10 Best Female Performances in Christopher Nolan Movies, Ranked


Christopher Nolan is unquestionably one of the most talented directors working today and certainly one of the most financially successful, as the massive box office sum for Oppenheimer testifies. Nolan’s skills as a writer have been praised by critics and audiences, resulting in numerous accolades, including an Oscar nomination. However, he’s frequently criticized for featuring few and often underdeveloped female characters in his films.

While this may be true in some cases, it should not take away from the fact that Nolan has collaborated with some of the best actresses working today. These actresses have delivered stellar performances in Christopher Nolan’s movies, often elevating surface-level and, it must be said, thinly-written roles to reach new heights. Through compelling acting and sheer talent, these actresses have stood out, sometimes even becoming some of the most memorable aspects of their respective movies.

10 Florence Pugh as Jean Tatlock

‘Oppenheimer’ (2023)

Image via Universal Pictures

Florence Pugh‘s performance as Jean Tatlock in Oppenheimer has been divisive. The graphic sex scenes between Pugh and Murphy inspired Nolan’s first R-rating from the MPAA in over two decades, while critics debated whether the role lived up to Pugh’s talents. Nonetheless, Tatlock’s struggles with mental illness and her eventual suicide create one of the most startling tragedies in the film, and Nolan’s tenderness in depicting her death proves that he actually has a heart. Tatlock’s passing never leaves the viewer’s mind as Oppenheimer ages.

Much of Oppenheimer’s emotional value stems from Pugh’s performance, as it is a technically driven film that deals with many complex scientific principles. While Cillian Murphy fully embodies Oppenheimer’s genius, his relationship with Tatlock explores the sense of “normalcy” that his life lacks as a result of his ambitious profession. Despite the brevity of her screen time, Pugh proves to be essential to the film’s character study.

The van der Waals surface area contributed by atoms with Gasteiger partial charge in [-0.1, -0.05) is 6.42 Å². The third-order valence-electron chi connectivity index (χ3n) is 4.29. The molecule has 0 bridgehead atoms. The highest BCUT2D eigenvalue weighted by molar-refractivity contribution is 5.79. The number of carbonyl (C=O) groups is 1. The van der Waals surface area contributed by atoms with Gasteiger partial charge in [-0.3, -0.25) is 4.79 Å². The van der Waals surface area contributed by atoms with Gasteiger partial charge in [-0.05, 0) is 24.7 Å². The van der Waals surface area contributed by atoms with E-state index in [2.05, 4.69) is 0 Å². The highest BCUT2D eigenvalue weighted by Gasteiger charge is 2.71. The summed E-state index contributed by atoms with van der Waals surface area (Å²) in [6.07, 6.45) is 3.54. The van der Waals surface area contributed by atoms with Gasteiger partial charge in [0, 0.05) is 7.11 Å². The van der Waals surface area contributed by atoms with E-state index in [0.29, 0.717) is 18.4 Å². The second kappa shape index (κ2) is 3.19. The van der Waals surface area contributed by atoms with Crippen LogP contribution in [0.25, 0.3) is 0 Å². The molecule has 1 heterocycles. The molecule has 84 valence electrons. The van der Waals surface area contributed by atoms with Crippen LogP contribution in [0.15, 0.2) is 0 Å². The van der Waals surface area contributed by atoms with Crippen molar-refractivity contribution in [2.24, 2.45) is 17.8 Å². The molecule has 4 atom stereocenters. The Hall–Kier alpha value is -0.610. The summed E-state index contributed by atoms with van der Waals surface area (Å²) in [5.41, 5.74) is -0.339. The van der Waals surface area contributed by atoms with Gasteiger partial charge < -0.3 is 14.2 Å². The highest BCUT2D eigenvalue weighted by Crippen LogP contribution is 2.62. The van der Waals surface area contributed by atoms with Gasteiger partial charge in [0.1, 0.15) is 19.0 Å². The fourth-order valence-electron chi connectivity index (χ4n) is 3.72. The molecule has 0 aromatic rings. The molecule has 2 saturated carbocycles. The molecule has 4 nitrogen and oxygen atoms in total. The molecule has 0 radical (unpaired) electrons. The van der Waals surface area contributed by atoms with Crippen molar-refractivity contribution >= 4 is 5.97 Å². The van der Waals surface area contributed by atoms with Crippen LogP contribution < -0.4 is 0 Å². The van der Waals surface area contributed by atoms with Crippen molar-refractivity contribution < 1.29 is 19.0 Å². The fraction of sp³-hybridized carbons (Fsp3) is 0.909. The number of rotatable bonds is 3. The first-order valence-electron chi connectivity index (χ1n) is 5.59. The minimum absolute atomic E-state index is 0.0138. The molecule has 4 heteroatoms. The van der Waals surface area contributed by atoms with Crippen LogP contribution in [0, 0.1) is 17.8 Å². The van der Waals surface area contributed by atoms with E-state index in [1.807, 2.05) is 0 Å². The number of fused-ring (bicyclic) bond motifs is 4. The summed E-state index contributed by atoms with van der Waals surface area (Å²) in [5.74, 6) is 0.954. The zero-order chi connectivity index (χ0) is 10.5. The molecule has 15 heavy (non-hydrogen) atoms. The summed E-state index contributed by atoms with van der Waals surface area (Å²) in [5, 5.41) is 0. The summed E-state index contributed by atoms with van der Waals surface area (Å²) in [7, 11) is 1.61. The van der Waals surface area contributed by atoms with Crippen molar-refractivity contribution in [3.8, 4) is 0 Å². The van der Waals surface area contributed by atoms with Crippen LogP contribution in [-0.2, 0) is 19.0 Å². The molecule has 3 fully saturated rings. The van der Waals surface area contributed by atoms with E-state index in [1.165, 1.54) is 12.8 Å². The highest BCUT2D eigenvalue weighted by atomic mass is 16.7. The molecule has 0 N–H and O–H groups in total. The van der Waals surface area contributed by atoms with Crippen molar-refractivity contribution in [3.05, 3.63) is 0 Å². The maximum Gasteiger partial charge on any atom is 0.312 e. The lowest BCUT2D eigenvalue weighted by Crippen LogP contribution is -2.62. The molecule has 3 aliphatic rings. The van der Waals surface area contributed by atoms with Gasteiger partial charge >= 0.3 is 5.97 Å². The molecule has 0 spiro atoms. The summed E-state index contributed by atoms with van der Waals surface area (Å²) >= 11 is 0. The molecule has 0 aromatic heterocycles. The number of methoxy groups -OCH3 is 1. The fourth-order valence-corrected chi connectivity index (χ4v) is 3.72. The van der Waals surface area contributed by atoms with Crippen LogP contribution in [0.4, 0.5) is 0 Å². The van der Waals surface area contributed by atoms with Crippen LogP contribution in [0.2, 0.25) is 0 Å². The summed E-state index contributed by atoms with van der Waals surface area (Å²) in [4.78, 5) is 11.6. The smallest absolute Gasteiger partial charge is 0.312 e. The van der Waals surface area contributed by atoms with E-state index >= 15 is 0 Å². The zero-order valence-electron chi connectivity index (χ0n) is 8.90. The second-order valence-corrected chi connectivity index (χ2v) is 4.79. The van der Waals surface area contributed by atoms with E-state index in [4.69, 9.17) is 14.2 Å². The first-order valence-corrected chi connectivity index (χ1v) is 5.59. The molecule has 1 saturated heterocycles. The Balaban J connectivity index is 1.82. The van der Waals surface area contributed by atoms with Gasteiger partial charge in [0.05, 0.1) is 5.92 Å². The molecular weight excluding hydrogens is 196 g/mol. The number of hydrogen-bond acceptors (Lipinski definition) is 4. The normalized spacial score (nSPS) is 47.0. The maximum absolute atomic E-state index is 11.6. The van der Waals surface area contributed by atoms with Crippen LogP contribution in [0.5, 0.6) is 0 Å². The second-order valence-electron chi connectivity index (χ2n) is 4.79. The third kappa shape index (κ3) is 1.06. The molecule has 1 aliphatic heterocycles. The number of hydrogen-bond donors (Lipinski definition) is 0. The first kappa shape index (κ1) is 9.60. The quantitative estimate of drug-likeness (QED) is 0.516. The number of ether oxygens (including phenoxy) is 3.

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9 Carrie-Anne Moss as Natalie

‘Memento’ (2000)

Natalie and Leonard having lunch at a diner in Memento
Image Via Newmarket

Memento is one of Nolan’s best-written films and serves as an interesting take on the neo-noir genre. Since the viewer is experiencing Leonard Shelby’s (Guy Pearce) flashbacks at the same time as he is, all of the supporting players are filtered through his point of view. However, bartender Natalie (Carrie-Anne Moss) isn’t there to be objectified by Leonard, Nolan, or the audience. She’s more than a little skeptical about Leonard’s enigmatic claims and shows defiance when he tries to explain the specifics of his situation.

The ever-underrated Carrie-Anne Moss does a great job of hinting at the story’s ramifications while never giving away its shocking twist ending. It’s an amusing performance that, like most of Nolan’s female characters, is sadly not given enough screen time. This only makes Moss’ performance even more noteworthy, as she leaves a striking impression in an already busy story. Memento is not an easy movie to follow, and performances like Moss’ help make the narrative easier to digest.